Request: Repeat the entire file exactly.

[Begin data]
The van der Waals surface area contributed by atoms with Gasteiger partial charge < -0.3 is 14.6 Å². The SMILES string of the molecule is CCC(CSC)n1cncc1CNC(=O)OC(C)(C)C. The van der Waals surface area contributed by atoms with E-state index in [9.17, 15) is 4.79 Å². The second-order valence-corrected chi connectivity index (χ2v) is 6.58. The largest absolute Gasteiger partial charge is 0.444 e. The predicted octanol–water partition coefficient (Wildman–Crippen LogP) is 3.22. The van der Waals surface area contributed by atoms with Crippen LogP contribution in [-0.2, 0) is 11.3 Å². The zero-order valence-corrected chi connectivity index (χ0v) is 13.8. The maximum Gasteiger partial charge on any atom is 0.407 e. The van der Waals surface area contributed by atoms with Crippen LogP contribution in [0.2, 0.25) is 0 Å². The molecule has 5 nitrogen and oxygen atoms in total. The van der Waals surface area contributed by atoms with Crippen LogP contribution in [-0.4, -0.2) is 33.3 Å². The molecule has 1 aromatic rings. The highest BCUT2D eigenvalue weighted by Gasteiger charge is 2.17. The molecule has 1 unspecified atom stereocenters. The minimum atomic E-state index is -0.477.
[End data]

The van der Waals surface area contributed by atoms with Gasteiger partial charge < -0.3 is 14.6 Å². The SMILES string of the molecule is CCC(CSC)n1cncc1CNC(=O)OC(C)(C)C. The van der Waals surface area contributed by atoms with E-state index in [9.17, 15) is 4.79 Å². The second-order valence-corrected chi connectivity index (χ2v) is 6.58. The largest absolute Gasteiger partial charge is 0.444 e. The predicted octanol–water partition coefficient (Wildman–Crippen LogP) is 3.22. The van der Waals surface area contributed by atoms with Crippen LogP contribution in [-0.2, 0) is 11.3 Å². The zero-order valence-corrected chi connectivity index (χ0v) is 13.8. The maximum Gasteiger partial charge on any atom is 0.407 e. The van der Waals surface area contributed by atoms with Crippen LogP contribution in [0.2, 0.25) is 0 Å². The molecule has 5 nitrogen and oxygen atoms in total. The van der Waals surface area contributed by atoms with Crippen LogP contribution in [-0.4, -0.2) is 33.3 Å². The molecule has 1 aromatic rings. The highest BCUT2D eigenvalue weighted by Gasteiger charge is 2.17. The molecule has 1 unspecified atom stereocenters. The minimum atomic E-state index is -0.477.